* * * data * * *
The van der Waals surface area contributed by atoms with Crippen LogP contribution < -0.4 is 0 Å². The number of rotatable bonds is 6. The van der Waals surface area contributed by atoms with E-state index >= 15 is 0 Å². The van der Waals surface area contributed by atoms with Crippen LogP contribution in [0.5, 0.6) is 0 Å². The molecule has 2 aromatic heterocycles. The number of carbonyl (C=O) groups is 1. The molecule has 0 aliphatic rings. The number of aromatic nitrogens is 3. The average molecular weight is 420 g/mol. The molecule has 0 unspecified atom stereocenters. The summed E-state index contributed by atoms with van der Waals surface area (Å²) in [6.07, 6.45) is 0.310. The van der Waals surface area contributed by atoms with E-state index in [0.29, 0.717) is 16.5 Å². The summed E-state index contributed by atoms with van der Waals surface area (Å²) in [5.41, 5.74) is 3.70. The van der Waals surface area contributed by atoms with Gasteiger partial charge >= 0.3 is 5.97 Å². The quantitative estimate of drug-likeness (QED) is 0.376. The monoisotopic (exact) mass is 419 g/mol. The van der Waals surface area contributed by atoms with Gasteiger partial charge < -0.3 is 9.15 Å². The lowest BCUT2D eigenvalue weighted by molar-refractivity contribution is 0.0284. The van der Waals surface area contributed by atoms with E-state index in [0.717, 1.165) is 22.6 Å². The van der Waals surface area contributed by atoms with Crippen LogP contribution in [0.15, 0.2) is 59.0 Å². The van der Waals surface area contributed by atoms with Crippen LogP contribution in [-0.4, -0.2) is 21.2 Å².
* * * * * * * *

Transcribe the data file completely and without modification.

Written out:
The van der Waals surface area contributed by atoms with Crippen LogP contribution < -0.4 is 0 Å². The number of rotatable bonds is 6. The van der Waals surface area contributed by atoms with E-state index >= 15 is 0 Å². The van der Waals surface area contributed by atoms with Crippen LogP contribution in [0.5, 0.6) is 0 Å². The molecule has 2 aromatic heterocycles. The number of carbonyl (C=O) groups is 1. The molecule has 0 aliphatic rings. The number of aromatic nitrogens is 3. The average molecular weight is 420 g/mol. The molecule has 0 unspecified atom stereocenters. The summed E-state index contributed by atoms with van der Waals surface area (Å²) in [6.07, 6.45) is 0.310. The van der Waals surface area contributed by atoms with E-state index in [0.29, 0.717) is 16.5 Å². The summed E-state index contributed by atoms with van der Waals surface area (Å²) in [5.41, 5.74) is 3.70. The van der Waals surface area contributed by atoms with Gasteiger partial charge >= 0.3 is 5.97 Å². The quantitative estimate of drug-likeness (QED) is 0.376. The monoisotopic (exact) mass is 419 g/mol. The van der Waals surface area contributed by atoms with Gasteiger partial charge < -0.3 is 9.15 Å². The lowest BCUT2D eigenvalue weighted by molar-refractivity contribution is 0.0284. The van der Waals surface area contributed by atoms with E-state index in [0.717, 1.165) is 22.6 Å². The van der Waals surface area contributed by atoms with Crippen LogP contribution in [0.15, 0.2) is 59.0 Å². The van der Waals surface area contributed by atoms with Crippen LogP contribution in [-0.4, -0.2) is 21.2 Å².